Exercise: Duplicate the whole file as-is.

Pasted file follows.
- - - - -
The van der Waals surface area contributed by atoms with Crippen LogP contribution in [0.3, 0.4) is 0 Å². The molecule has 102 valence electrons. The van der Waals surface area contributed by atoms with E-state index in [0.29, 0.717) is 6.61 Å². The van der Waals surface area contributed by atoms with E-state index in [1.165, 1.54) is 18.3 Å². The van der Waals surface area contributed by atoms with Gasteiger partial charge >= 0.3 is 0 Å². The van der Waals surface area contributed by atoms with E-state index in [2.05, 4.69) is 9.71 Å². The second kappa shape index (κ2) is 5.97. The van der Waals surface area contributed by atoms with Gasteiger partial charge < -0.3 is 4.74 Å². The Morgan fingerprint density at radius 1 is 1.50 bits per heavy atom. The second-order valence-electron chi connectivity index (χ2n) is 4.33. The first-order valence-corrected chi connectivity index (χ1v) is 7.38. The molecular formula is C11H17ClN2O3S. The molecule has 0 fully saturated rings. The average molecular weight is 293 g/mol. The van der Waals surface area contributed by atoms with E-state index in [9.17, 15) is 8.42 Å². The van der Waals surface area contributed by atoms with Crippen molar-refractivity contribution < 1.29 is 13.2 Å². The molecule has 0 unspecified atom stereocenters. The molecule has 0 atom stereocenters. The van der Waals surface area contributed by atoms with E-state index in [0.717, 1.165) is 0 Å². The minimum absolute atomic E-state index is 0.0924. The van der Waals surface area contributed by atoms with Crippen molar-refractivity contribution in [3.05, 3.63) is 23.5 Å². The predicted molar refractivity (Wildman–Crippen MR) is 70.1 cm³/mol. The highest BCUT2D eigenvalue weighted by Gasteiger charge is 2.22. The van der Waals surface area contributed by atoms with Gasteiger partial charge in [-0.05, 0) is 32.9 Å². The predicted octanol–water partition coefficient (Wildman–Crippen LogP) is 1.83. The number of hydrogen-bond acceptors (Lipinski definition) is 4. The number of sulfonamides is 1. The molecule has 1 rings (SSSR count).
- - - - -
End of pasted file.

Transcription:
The van der Waals surface area contributed by atoms with Crippen LogP contribution in [0.3, 0.4) is 0 Å². The molecule has 102 valence electrons. The van der Waals surface area contributed by atoms with E-state index in [0.29, 0.717) is 6.61 Å². The van der Waals surface area contributed by atoms with E-state index in [1.165, 1.54) is 18.3 Å². The van der Waals surface area contributed by atoms with Gasteiger partial charge >= 0.3 is 0 Å². The van der Waals surface area contributed by atoms with E-state index in [2.05, 4.69) is 9.71 Å². The second kappa shape index (κ2) is 5.97. The van der Waals surface area contributed by atoms with Gasteiger partial charge < -0.3 is 4.74 Å². The Morgan fingerprint density at radius 1 is 1.50 bits per heavy atom. The second-order valence-electron chi connectivity index (χ2n) is 4.33. The first-order valence-corrected chi connectivity index (χ1v) is 7.38. The molecular formula is C11H17ClN2O3S. The molecule has 0 fully saturated rings. The average molecular weight is 293 g/mol. The van der Waals surface area contributed by atoms with E-state index in [9.17, 15) is 8.42 Å². The van der Waals surface area contributed by atoms with Crippen molar-refractivity contribution < 1.29 is 13.2 Å². The molecule has 0 unspecified atom stereocenters. The molecule has 0 atom stereocenters. The van der Waals surface area contributed by atoms with E-state index in [0.717, 1.165) is 0 Å². The minimum absolute atomic E-state index is 0.0924. The van der Waals surface area contributed by atoms with Crippen molar-refractivity contribution in [3.05, 3.63) is 23.5 Å². The predicted molar refractivity (Wildman–Crippen MR) is 70.1 cm³/mol. The highest BCUT2D eigenvalue weighted by Gasteiger charge is 2.22. The van der Waals surface area contributed by atoms with Gasteiger partial charge in [-0.05, 0) is 32.9 Å². The predicted octanol–water partition coefficient (Wildman–Crippen LogP) is 1.83. The number of hydrogen-bond acceptors (Lipinski definition) is 4. The number of sulfonamides is 1. The molecule has 1 rings (SSSR count).